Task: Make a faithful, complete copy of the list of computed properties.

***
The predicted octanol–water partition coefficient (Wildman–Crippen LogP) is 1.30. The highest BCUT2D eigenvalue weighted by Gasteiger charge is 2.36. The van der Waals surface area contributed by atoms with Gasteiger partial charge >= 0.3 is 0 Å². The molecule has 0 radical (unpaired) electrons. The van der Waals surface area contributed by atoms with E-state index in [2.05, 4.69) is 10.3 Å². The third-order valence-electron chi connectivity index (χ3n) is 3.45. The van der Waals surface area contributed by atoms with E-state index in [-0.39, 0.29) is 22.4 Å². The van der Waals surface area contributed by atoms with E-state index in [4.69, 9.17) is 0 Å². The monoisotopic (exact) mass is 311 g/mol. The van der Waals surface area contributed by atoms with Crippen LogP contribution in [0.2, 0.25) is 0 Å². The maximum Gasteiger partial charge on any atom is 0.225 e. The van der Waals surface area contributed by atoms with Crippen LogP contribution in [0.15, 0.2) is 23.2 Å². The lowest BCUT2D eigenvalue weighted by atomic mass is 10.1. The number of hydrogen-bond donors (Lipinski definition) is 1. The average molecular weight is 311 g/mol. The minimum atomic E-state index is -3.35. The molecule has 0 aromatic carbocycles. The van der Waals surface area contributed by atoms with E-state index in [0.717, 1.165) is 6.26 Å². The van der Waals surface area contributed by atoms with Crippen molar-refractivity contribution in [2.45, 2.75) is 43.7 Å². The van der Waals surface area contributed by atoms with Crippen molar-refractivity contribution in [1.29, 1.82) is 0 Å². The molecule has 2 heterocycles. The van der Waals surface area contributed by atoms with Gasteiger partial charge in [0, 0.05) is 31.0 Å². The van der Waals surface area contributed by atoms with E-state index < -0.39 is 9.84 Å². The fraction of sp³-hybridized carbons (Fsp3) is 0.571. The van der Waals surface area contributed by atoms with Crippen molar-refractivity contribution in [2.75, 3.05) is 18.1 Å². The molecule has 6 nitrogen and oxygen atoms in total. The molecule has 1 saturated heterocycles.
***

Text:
The predicted octanol–water partition coefficient (Wildman–Crippen LogP) is 1.30. The highest BCUT2D eigenvalue weighted by Gasteiger charge is 2.36. The van der Waals surface area contributed by atoms with Gasteiger partial charge >= 0.3 is 0 Å². The molecule has 0 radical (unpaired) electrons. The van der Waals surface area contributed by atoms with E-state index in [2.05, 4.69) is 10.3 Å². The third-order valence-electron chi connectivity index (χ3n) is 3.45. The van der Waals surface area contributed by atoms with E-state index in [-0.39, 0.29) is 22.4 Å². The van der Waals surface area contributed by atoms with E-state index in [4.69, 9.17) is 0 Å². The monoisotopic (exact) mass is 311 g/mol. The van der Waals surface area contributed by atoms with Crippen LogP contribution in [0.2, 0.25) is 0 Å². The maximum Gasteiger partial charge on any atom is 0.225 e. The van der Waals surface area contributed by atoms with Crippen LogP contribution in [0.15, 0.2) is 23.2 Å². The lowest BCUT2D eigenvalue weighted by atomic mass is 10.1. The number of hydrogen-bond donors (Lipinski definition) is 1. The average molecular weight is 311 g/mol. The minimum atomic E-state index is -3.35. The molecule has 0 aromatic carbocycles. The van der Waals surface area contributed by atoms with E-state index in [0.717, 1.165) is 6.26 Å². The van der Waals surface area contributed by atoms with Crippen molar-refractivity contribution in [2.45, 2.75) is 43.7 Å². The van der Waals surface area contributed by atoms with Crippen molar-refractivity contribution in [1.29, 1.82) is 0 Å². The molecule has 2 heterocycles. The van der Waals surface area contributed by atoms with Gasteiger partial charge in [0, 0.05) is 31.0 Å². The van der Waals surface area contributed by atoms with E-state index < -0.39 is 9.84 Å². The fraction of sp³-hybridized carbons (Fsp3) is 0.571. The van der Waals surface area contributed by atoms with Crippen molar-refractivity contribution in [2.75, 3.05) is 18.1 Å². The molecule has 6 nitrogen and oxygen atoms in total. The molecule has 1 saturated heterocycles.